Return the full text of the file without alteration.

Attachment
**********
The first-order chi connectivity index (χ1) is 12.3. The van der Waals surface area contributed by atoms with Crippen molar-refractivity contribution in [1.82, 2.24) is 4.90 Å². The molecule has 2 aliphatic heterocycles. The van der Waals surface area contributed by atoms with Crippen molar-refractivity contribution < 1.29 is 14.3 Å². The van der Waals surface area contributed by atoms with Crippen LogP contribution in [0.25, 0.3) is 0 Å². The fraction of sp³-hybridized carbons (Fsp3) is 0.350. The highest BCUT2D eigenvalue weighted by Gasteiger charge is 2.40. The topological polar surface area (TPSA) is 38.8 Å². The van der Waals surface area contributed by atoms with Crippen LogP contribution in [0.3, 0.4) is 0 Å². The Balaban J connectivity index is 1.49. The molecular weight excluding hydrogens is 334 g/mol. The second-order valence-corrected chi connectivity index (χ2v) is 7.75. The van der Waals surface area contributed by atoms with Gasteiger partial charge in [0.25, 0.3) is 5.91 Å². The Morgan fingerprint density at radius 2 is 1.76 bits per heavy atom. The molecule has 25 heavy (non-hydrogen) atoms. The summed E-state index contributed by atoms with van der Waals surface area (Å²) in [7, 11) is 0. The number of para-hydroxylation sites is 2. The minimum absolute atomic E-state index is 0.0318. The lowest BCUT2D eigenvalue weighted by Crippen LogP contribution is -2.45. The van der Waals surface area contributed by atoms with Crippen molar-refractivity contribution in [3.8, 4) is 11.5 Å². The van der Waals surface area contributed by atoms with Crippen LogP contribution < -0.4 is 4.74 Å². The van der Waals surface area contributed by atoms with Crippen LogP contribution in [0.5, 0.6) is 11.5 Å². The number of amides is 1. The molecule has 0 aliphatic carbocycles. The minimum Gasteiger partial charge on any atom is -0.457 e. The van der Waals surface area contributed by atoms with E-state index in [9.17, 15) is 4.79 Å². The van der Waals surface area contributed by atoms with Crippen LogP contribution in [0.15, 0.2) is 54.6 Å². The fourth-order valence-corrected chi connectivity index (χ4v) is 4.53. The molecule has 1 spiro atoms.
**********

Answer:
The first-order chi connectivity index (χ1) is 12.3. The van der Waals surface area contributed by atoms with Crippen molar-refractivity contribution in [1.82, 2.24) is 4.90 Å². The molecule has 2 aliphatic heterocycles. The van der Waals surface area contributed by atoms with Crippen molar-refractivity contribution < 1.29 is 14.3 Å². The van der Waals surface area contributed by atoms with Crippen LogP contribution in [0.25, 0.3) is 0 Å². The fraction of sp³-hybridized carbons (Fsp3) is 0.350. The highest BCUT2D eigenvalue weighted by Gasteiger charge is 2.40. The topological polar surface area (TPSA) is 38.8 Å². The van der Waals surface area contributed by atoms with Crippen LogP contribution in [0.3, 0.4) is 0 Å². The Balaban J connectivity index is 1.49. The molecular weight excluding hydrogens is 334 g/mol. The second-order valence-corrected chi connectivity index (χ2v) is 7.75. The van der Waals surface area contributed by atoms with Gasteiger partial charge in [0.25, 0.3) is 5.91 Å². The Morgan fingerprint density at radius 2 is 1.76 bits per heavy atom. The molecule has 25 heavy (non-hydrogen) atoms. The summed E-state index contributed by atoms with van der Waals surface area (Å²) in [7, 11) is 0. The number of para-hydroxylation sites is 2. The minimum absolute atomic E-state index is 0.0318. The lowest BCUT2D eigenvalue weighted by Crippen LogP contribution is -2.45. The van der Waals surface area contributed by atoms with Crippen molar-refractivity contribution in [3.8, 4) is 11.5 Å². The van der Waals surface area contributed by atoms with Crippen LogP contribution < -0.4 is 4.74 Å². The van der Waals surface area contributed by atoms with Crippen LogP contribution in [0.5, 0.6) is 11.5 Å². The number of amides is 1. The molecule has 0 aliphatic carbocycles. The minimum Gasteiger partial charge on any atom is -0.457 e. The van der Waals surface area contributed by atoms with E-state index in [9.17, 15) is 4.79 Å². The van der Waals surface area contributed by atoms with Crippen LogP contribution in [0.15, 0.2) is 54.6 Å². The fourth-order valence-corrected chi connectivity index (χ4v) is 4.53. The molecule has 1 spiro atoms.